In the currency market, you can design a portfolio that has low correlation to your other assets, says Axel Merk, President, CIO, and portfolio manager of Merk Mutual Funds.
This article originally appeared in the April/May 2012 issue of MorningstarAdvisor magazine. To subscribe, please call 1-800-384-4000.
1. Odds that the eurozone breaks up.
Not likely, but the politics can take on a life on their own.
2. Was the concept of creating a European common currency flawed from the start?
The one flaw was that policymakers tried to have the spreads in the eurozone be as low as possible. But as long as the peripheral countries pay more for their debt, it is perfectly compatible to have them all in a currency unit.
3. Explain how your view of the euro has evolved.
When the euro was rushing toward 118, we said, “Buy the euro. The issues of the eurozone shall be expressed in the spreads of the bond market.” And, indeed, that has happened. What we liked about the euro until not too long ago was that the market was in charge. Whenever the market imposed austerity, those were implemented. Now, with the help that has been given by the central banks, we are far more cautious because the pressure to reform is gone.
4. How are the developments in Europe affecting other currency markets?
The World Bank expressed it best: Hope for the best, but plan for the worst. In central-banking speak, that means print money. What that means is that you want to be where they are not printing as much money, where you have the greatest monetary sensitivity.
5. Where is that?
The New Zealand dollar. It’s a commodity currency. They are ramping up their rebuilding effort after last year’s earthquake. As a result, the economy may be heating up, and the central bank may need to tighten further.
6. Why invest in currencies?
Diversification. In the currency market, you can design a portfolio that has a low correlation to your other assets.
7. But can an investor earn a decent return investing in cash?
The question is, What is decent? On a risk-adjusted basis, currencies can offer fabulous returns. But you are not going to invest in the currency markets if you’re interested in 20% returns.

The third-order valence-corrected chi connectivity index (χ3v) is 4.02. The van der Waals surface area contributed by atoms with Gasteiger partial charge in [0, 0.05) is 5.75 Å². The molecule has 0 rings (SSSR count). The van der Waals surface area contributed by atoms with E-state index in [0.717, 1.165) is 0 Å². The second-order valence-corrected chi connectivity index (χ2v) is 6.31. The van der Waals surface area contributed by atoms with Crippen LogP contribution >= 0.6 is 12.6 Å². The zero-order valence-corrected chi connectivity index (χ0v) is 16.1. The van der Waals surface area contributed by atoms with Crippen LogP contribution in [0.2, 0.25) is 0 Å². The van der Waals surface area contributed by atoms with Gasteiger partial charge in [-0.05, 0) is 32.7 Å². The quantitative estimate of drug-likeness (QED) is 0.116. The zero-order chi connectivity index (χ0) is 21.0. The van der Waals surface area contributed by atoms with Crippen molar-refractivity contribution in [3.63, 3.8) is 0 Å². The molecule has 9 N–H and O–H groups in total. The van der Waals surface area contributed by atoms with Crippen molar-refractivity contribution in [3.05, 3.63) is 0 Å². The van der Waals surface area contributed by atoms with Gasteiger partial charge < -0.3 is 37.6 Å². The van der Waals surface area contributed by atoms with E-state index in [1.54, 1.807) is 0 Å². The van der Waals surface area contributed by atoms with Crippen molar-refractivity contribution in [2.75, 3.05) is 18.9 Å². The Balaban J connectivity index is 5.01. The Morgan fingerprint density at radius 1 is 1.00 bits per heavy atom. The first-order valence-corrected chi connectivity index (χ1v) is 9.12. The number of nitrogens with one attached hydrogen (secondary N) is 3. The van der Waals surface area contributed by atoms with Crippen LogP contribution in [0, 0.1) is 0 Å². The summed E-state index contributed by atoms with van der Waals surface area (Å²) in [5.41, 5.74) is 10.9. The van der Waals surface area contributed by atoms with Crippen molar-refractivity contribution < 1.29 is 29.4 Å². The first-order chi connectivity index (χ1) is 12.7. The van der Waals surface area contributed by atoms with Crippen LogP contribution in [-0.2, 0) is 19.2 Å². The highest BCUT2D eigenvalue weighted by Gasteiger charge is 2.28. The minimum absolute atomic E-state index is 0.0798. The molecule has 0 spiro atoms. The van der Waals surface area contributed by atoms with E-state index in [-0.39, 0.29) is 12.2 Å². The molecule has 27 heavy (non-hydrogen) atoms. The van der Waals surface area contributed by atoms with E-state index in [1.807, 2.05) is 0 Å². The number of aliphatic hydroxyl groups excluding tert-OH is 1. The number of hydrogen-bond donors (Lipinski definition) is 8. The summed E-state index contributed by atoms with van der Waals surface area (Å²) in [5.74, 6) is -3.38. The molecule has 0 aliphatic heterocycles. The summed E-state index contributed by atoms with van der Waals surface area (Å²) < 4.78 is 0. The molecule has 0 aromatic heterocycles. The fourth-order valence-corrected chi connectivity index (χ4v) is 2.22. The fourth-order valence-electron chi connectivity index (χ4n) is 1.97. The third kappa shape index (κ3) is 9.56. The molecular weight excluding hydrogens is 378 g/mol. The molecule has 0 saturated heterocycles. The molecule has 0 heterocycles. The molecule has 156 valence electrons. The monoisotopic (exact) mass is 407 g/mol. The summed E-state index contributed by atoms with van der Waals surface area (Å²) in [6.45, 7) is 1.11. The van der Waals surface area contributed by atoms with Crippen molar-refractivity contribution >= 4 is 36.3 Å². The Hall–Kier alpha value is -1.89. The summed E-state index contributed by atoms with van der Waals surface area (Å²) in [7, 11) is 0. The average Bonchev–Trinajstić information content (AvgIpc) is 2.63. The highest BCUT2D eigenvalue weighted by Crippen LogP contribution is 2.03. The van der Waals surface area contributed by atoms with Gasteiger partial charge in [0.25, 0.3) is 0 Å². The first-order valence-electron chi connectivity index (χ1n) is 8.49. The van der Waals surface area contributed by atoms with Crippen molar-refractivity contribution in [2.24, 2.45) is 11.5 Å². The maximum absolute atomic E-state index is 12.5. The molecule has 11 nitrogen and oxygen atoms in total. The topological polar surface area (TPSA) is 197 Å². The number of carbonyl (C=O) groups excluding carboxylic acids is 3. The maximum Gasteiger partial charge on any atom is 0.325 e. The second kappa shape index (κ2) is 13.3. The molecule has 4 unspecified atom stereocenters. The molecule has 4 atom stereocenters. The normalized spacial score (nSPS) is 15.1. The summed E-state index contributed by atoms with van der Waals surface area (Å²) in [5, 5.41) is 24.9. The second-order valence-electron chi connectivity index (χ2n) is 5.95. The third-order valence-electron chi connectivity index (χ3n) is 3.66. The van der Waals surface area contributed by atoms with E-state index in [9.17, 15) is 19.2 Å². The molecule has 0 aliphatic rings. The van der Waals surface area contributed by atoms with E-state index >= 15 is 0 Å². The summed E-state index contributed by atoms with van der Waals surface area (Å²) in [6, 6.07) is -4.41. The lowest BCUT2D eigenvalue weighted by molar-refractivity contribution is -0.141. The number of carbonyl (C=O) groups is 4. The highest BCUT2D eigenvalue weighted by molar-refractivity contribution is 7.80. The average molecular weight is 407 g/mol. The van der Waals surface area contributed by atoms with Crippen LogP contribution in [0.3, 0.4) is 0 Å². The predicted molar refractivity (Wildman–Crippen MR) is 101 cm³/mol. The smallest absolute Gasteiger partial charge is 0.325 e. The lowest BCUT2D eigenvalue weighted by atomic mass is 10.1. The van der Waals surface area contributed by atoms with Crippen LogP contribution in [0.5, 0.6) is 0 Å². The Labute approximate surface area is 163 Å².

8. What factors come into play as you decide which currencies to under- and overweight?
We look at a comprehensive amount of factors, but if you want to narrow it down to the single most important one, it would be the amount of money that is being printed by the respective central bank. Look at the euro. One of the reasons why the eurozone has so many problems but the euro is reasonably strong is because they’re on the other side of what we call the Bernanke trade. They haven’t historically printed as much money, and as a result, they have these issues. Obviously, that has changed with the ECB starting to print a decent amount of money, as well.
9. If you were Fed chairman and could do anything you want, what would be the first three things you would do?
I would impose mark-to-market accounting on just about any instrument, require the financial sector to use collateral on any leveraged transaction, and substantially reform money market funds—either force them to move to banking charters or if they don’t want a banking charter to convert them to actively traded ETFs. Then, the markets can decide on the value on the commercial paper that they hold.
10. What’s the coolest-looking bill in the world?
The Zimbabwe $100 trillion bill. It’s also one of the more memorable fiat currency disasters.